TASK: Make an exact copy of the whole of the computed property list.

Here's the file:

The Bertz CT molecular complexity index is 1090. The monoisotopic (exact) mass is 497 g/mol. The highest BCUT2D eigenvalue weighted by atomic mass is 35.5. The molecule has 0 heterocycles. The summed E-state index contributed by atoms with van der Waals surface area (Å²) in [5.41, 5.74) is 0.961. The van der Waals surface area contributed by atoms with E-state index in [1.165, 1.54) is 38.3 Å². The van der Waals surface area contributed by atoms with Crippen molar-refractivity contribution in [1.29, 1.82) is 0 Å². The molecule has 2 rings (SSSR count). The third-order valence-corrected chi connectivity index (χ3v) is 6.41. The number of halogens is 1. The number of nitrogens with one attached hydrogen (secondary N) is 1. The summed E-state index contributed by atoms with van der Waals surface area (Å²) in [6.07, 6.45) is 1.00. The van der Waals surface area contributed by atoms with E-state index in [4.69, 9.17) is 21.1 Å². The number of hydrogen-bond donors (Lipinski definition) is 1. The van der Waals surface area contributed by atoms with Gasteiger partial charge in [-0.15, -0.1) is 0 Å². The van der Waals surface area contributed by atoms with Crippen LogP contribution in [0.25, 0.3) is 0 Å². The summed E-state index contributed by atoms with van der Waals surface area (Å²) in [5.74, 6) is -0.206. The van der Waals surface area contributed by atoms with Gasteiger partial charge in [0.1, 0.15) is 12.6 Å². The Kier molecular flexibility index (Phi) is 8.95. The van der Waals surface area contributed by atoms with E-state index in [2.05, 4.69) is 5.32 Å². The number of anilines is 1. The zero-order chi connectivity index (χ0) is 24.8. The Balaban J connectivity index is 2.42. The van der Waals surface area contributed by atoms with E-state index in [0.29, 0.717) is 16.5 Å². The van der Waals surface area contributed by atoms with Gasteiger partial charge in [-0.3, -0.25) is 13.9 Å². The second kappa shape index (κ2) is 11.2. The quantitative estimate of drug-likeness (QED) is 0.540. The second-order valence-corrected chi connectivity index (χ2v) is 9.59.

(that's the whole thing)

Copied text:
The Bertz CT molecular complexity index is 1090. The monoisotopic (exact) mass is 497 g/mol. The highest BCUT2D eigenvalue weighted by atomic mass is 35.5. The molecule has 0 heterocycles. The summed E-state index contributed by atoms with van der Waals surface area (Å²) in [5.41, 5.74) is 0.961. The van der Waals surface area contributed by atoms with E-state index in [1.165, 1.54) is 38.3 Å². The van der Waals surface area contributed by atoms with Crippen molar-refractivity contribution in [1.29, 1.82) is 0 Å². The molecule has 2 rings (SSSR count). The third-order valence-corrected chi connectivity index (χ3v) is 6.41. The number of halogens is 1. The number of nitrogens with one attached hydrogen (secondary N) is 1. The summed E-state index contributed by atoms with van der Waals surface area (Å²) in [6.07, 6.45) is 1.00. The van der Waals surface area contributed by atoms with E-state index in [4.69, 9.17) is 21.1 Å². The number of hydrogen-bond donors (Lipinski definition) is 1. The van der Waals surface area contributed by atoms with Gasteiger partial charge in [-0.15, -0.1) is 0 Å². The van der Waals surface area contributed by atoms with Crippen LogP contribution in [0.25, 0.3) is 0 Å². The summed E-state index contributed by atoms with van der Waals surface area (Å²) in [5.74, 6) is -0.206. The van der Waals surface area contributed by atoms with Gasteiger partial charge in [0.1, 0.15) is 12.6 Å². The Kier molecular flexibility index (Phi) is 8.95. The van der Waals surface area contributed by atoms with E-state index in [2.05, 4.69) is 5.32 Å². The number of anilines is 1. The zero-order chi connectivity index (χ0) is 24.8. The Balaban J connectivity index is 2.42. The van der Waals surface area contributed by atoms with E-state index in [0.29, 0.717) is 16.5 Å². The van der Waals surface area contributed by atoms with Gasteiger partial charge in [-0.3, -0.25) is 13.9 Å². The second kappa shape index (κ2) is 11.2. The quantitative estimate of drug-likeness (QED) is 0.540. The second-order valence-corrected chi connectivity index (χ2v) is 9.59.